Local documentarian makes film about Randy Castillo 

click to enlarge Mike Bell and Maria Runyon pose for a photo in Oklahoma City, Friday, Nov. 6, 2015. - GARETT FISBECK
  • Garett Fisbeck
  • Mike Bell and Maria Runyon pose for a photo in Oklahoma City, Friday, Nov. 6, 2015.

The late Randy Castillo is best remembered for his 10-year run as the drummer for Ozzy Osbourne from 1986 to 1993; he is also credited as a co-writer on such classic albums as No Rest for the Wicked and No More Tears.

Michael Bell knew and admired Castillo, and he has been showing the documentary he produced, The Life, Blood and Rhythm of Randy Castillo, at festivals over the last year.

Though he now lives in Oklahoma City, Bell grew up in Wichita, Kansas, where he first heard about touring cover band The Wumblies. It played live versions of deep tracks — just like better FM rock radio stations played at the time — by Led Zeppelin, Jethro Tull, Slade, Yes, Black Sabbath and others.

Armed with fake IDs, Bell and two of his drummer friends saw the band play live, and it changed the way they approached their own musicianship.

“We were 16; we should have been 18 to get in,” Bell said. “Back in the ’70s, you had to go see live music; there was no YouTube [and] there was no VHS to rewind and see what the drummer did. If you wanted to emulate a move, you had to go to the show and memorize it.

“After we saw Randy, he changed our drumming prowess at 16. We were just in awe of this soon-to-be rock star.”

Potent inspiration

Bell found he was not alone. His documentary is filled with musicians — like Kip Winger of Winger and Billy Sheehan of Mr. Big, Niacin and The Winery Dogs — talking about how influential Castillo’s performances with The Wumblies were to them.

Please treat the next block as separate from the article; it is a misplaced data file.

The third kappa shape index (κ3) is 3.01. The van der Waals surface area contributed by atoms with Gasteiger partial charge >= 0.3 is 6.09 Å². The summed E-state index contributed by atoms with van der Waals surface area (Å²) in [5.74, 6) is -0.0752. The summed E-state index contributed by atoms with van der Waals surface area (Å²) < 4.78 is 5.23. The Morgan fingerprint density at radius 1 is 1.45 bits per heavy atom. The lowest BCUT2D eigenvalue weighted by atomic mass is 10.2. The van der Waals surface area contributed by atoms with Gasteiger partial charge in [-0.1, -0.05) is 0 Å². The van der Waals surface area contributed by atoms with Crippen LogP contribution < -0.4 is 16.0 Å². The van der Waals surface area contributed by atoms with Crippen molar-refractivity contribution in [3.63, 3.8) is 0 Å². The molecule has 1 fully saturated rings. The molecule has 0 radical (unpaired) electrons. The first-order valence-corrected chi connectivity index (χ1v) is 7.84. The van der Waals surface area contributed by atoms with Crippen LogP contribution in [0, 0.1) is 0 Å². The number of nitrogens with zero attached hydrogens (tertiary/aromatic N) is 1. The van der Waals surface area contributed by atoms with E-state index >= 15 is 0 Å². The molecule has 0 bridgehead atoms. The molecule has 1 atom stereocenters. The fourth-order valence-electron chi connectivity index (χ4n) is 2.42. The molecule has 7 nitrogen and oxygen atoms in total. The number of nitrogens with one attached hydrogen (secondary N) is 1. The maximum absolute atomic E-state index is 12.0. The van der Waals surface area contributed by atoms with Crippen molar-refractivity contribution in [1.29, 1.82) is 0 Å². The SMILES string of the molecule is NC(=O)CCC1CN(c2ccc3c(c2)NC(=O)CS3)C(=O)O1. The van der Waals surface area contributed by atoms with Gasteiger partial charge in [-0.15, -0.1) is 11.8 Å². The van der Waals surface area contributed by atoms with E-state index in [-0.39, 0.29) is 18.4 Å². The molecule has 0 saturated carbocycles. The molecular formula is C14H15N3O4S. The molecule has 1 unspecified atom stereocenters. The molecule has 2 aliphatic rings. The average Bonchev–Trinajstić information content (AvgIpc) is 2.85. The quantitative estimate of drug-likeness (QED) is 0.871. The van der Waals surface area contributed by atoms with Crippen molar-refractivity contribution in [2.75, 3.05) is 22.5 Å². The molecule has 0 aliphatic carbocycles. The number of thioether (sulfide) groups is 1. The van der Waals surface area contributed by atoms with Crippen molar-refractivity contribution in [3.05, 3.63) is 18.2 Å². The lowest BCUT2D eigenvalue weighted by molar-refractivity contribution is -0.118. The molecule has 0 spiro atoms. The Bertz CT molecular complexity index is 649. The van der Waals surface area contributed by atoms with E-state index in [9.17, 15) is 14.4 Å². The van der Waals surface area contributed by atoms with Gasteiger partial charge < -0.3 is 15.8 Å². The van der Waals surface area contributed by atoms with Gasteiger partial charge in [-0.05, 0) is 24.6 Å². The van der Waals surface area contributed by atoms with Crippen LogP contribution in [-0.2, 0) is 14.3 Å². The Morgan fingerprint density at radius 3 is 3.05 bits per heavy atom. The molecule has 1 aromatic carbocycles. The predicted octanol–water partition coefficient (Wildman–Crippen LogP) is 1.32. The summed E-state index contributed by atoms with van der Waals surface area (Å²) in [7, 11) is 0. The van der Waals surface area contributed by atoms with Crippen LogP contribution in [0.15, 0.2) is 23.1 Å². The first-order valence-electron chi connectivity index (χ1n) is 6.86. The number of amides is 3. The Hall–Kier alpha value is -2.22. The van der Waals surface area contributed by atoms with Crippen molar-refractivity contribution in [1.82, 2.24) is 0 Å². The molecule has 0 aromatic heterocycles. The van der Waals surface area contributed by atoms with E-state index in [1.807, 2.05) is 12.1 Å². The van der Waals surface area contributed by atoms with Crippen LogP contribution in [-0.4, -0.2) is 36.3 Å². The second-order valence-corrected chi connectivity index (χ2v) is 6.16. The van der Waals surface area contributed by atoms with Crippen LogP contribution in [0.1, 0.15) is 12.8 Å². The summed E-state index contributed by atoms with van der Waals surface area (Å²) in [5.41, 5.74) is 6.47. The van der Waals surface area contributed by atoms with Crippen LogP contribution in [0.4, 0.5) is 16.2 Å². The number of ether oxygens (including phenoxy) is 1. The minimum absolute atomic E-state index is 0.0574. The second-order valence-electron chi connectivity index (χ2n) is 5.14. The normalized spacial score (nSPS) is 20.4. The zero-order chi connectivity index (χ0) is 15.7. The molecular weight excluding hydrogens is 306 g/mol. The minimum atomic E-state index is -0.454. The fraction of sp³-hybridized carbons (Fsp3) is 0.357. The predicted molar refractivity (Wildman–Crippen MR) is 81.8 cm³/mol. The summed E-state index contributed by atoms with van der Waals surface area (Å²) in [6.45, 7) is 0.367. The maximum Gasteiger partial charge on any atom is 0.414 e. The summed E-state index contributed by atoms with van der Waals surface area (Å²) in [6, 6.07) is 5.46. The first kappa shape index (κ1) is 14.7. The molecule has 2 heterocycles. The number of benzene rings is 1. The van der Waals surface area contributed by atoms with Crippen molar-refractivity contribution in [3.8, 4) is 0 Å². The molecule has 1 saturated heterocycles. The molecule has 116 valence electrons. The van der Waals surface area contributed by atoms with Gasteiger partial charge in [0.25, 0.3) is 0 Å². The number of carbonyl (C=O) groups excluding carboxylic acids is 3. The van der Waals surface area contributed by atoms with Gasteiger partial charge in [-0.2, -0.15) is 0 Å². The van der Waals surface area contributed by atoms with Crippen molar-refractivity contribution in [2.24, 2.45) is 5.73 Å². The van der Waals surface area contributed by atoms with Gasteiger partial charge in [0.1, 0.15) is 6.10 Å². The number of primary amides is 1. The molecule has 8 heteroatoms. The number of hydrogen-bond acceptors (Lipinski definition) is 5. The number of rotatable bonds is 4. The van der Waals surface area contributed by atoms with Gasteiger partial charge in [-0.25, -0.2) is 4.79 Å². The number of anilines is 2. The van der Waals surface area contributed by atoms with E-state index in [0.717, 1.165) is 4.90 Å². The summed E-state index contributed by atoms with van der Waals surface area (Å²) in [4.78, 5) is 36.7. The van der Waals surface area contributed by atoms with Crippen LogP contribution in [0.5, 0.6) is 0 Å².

“The same experience happened to a young [Kip] Winger in Denver,” Bell said. “In the movie, he says, ‘This was our band. They were the coolest and hippest band.’”

Bell moved to Los Angeles with a band in 1981. There, he reconnected with Castillo, who was playing in a band called Code Blue.

“He was starving out there, like so many musicians were. I remember going to his apartment to buy some cymbal stands he wasn’t using, and he gave me a drum lesson,” Bell said. “I always marveled at how fast his foot was — he could play triplets with one foot, just by the way he used his foot on the pedal.”

Bell said Castillo joined the Stone Fury band, which was on MTV, and then he joined Lita Ford in 1984.

“We remained friends; we would touch base,” he said. “When Ozzy would come through, we would try to meet up.”

After his period with Ozzy, Castillo’s final project was replacing Tommy Lee in Mötley Crüe on the band’s 2000 album New Tattoo, when Lee was going through marital and legal problems that landed him in jail.

“In the movie, Nikki Sixx says they called and asked him who he wanted on drums; they were going to make a list of 10 guys,” Bell said.

Crüe bassist Sixx spoke to guitarist Mick Mars, who said he wanted Castillo. Vocalist Vince Neil mirrored the desire, making the decision unanimous.